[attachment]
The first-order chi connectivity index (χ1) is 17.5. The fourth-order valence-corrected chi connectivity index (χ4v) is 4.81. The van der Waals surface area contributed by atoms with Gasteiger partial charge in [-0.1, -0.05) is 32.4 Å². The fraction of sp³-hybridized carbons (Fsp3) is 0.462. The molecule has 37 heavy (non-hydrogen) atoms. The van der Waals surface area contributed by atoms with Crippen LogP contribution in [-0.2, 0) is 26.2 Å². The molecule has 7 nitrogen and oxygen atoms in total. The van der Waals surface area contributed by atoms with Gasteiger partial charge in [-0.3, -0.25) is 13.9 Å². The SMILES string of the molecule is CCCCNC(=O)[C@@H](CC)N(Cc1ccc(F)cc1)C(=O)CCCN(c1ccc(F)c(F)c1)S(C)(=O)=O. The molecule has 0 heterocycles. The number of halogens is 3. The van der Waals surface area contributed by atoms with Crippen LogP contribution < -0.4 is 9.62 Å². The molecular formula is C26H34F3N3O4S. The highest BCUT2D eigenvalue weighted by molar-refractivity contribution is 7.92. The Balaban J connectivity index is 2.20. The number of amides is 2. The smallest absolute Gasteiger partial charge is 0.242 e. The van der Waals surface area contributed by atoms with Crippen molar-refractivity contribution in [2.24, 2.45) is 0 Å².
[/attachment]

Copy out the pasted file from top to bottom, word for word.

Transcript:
The first-order chi connectivity index (χ1) is 17.5. The fourth-order valence-corrected chi connectivity index (χ4v) is 4.81. The van der Waals surface area contributed by atoms with Gasteiger partial charge in [-0.1, -0.05) is 32.4 Å². The fraction of sp³-hybridized carbons (Fsp3) is 0.462. The molecule has 37 heavy (non-hydrogen) atoms. The van der Waals surface area contributed by atoms with Crippen LogP contribution in [-0.2, 0) is 26.2 Å². The molecule has 7 nitrogen and oxygen atoms in total. The van der Waals surface area contributed by atoms with Gasteiger partial charge in [-0.3, -0.25) is 13.9 Å². The SMILES string of the molecule is CCCCNC(=O)[C@@H](CC)N(Cc1ccc(F)cc1)C(=O)CCCN(c1ccc(F)c(F)c1)S(C)(=O)=O. The molecule has 0 heterocycles. The number of halogens is 3. The van der Waals surface area contributed by atoms with Crippen LogP contribution < -0.4 is 9.62 Å². The molecular formula is C26H34F3N3O4S. The highest BCUT2D eigenvalue weighted by molar-refractivity contribution is 7.92. The Balaban J connectivity index is 2.20. The number of amides is 2. The smallest absolute Gasteiger partial charge is 0.242 e. The van der Waals surface area contributed by atoms with Crippen molar-refractivity contribution in [2.24, 2.45) is 0 Å².